GOP candidate for governor addresses local Republicans

PAT CROSSLEY/Sun-Gazette Correspondent Jeffrey Stroehmann, left, was awarded the Alvin C. Bush Republican Service Award for his commitment to the Republican Party in Lycoming County during the annual Lincoln Day Dinner Saturday night at the Genetti Hotel. With him is state Sen. Scott Wagner, R-Spring Garden Township, who has announced his candidacy for state governor in 2018.

“The Republican Party is strong in the state and we’re going to take the governor’s mansion. I’m going to work like you’ve never seen anybody work before,” state Sen. Scott Wagner, of Spring Garden Township, told the audience at the Lycoming County Republican Party’s annual Lincoln Day Dinner Saturday night at the Genetti Hotel.

Wagner, who represents the 28th district in York County, has announced his bid for governor in 2018.

In casting his vision, Wagner said in his world he has a rule that he wants to be told what he needs to hear.

“Pennsylvania is in financial trouble. We have a pension crisis that is $74 billion and still ticking. It’s bad,” he said.

“We need to have a serious adult conversation. We are in serious trouble,” he added.

Wagner said he is determined now more than ever to turn the state in the right direction. He said there is an unbelievable amount of mismanagement in the government.

“We don’t have a revenue problem, we have a spending problem,” he said. “If I ran my business for one day like the state of Pennsylvania is run, I’d be out of business.”

At one point, Wagner illustrated the snake oil that he claimed Democratic Gov. Tom Wolf is just repackaging for next year’s campaign.

“It’s time for Pennsylvania to stop buying snake oil,” he said.

His plan to implement zero-based budgeting when he is governor was met with cheers from the audience. He said the state could find an estimated $1.5 billion to $4 billion the first year with his plan.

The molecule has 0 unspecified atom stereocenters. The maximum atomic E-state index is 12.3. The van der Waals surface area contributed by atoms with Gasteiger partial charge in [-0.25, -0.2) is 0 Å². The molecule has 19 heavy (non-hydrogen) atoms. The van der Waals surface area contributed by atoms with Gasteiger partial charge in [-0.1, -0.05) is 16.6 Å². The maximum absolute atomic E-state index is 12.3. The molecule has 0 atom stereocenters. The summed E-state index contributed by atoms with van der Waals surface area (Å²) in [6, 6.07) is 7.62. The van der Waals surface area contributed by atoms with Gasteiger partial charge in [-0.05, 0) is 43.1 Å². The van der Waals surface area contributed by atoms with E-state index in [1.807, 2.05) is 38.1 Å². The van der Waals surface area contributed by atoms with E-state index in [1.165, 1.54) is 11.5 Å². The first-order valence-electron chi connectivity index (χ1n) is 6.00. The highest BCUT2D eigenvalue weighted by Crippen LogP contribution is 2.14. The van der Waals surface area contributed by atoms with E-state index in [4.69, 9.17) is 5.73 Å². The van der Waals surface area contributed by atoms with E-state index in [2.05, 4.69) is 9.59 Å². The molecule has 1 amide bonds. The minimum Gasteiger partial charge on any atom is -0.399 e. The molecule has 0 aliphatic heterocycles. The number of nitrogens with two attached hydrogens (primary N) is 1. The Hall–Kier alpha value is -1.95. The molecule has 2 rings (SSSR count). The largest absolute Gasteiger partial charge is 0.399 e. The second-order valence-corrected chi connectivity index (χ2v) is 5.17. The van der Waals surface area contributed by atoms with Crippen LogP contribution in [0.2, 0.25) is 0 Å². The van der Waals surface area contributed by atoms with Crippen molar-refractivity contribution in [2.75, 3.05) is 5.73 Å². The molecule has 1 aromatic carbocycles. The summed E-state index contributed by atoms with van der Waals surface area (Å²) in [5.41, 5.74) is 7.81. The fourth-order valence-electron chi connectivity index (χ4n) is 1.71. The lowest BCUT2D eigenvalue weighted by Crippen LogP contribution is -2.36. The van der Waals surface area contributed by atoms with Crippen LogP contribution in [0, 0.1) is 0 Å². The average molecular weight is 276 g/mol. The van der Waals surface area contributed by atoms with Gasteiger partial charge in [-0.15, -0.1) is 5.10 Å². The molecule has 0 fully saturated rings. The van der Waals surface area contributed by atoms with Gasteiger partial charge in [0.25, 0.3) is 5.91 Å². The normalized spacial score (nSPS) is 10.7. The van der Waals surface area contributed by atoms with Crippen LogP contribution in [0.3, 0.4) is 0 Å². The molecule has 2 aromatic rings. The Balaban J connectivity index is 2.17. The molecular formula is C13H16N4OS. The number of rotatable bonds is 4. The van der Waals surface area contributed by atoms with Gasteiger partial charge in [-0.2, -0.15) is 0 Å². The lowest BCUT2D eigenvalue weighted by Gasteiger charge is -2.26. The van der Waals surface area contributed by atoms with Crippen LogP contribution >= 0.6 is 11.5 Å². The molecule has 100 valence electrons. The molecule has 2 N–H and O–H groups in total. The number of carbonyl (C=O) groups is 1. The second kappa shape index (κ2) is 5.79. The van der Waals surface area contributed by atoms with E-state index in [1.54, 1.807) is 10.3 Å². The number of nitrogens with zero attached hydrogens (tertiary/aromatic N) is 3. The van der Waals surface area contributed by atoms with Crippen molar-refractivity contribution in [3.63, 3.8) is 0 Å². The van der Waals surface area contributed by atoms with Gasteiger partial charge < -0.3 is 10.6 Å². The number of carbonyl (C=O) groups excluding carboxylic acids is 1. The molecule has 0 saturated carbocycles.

Another component of his plan is to roll back regulations.

“Regulations are choking the living daylights out of our businesses,” Wagner said. “Pennsylvania is at the bottom in the country for job growth. We can become an economic powerhouse. When you stop choking businesses and give them room to breathe, they will thrive and when they thrive everybody thrives.”

The third part of his plan for the state involves reinventing the education system.

“We need to fix the state’s education system,” he said. “We have (a) skilled labor crisis that is off the charts. Our current system is geared toward every child going to college. Starting over the next zero to 15 years, people working in the trades are going to make more money than people with college degrees.”

Prior to Wagner speaking, Jeffrey Stroehmann was awarded the Alvin C. Bush Republican Award.

Other speakers for the evening were Supreme Court Justice Sally Mundy and Judge Paula Patrick.


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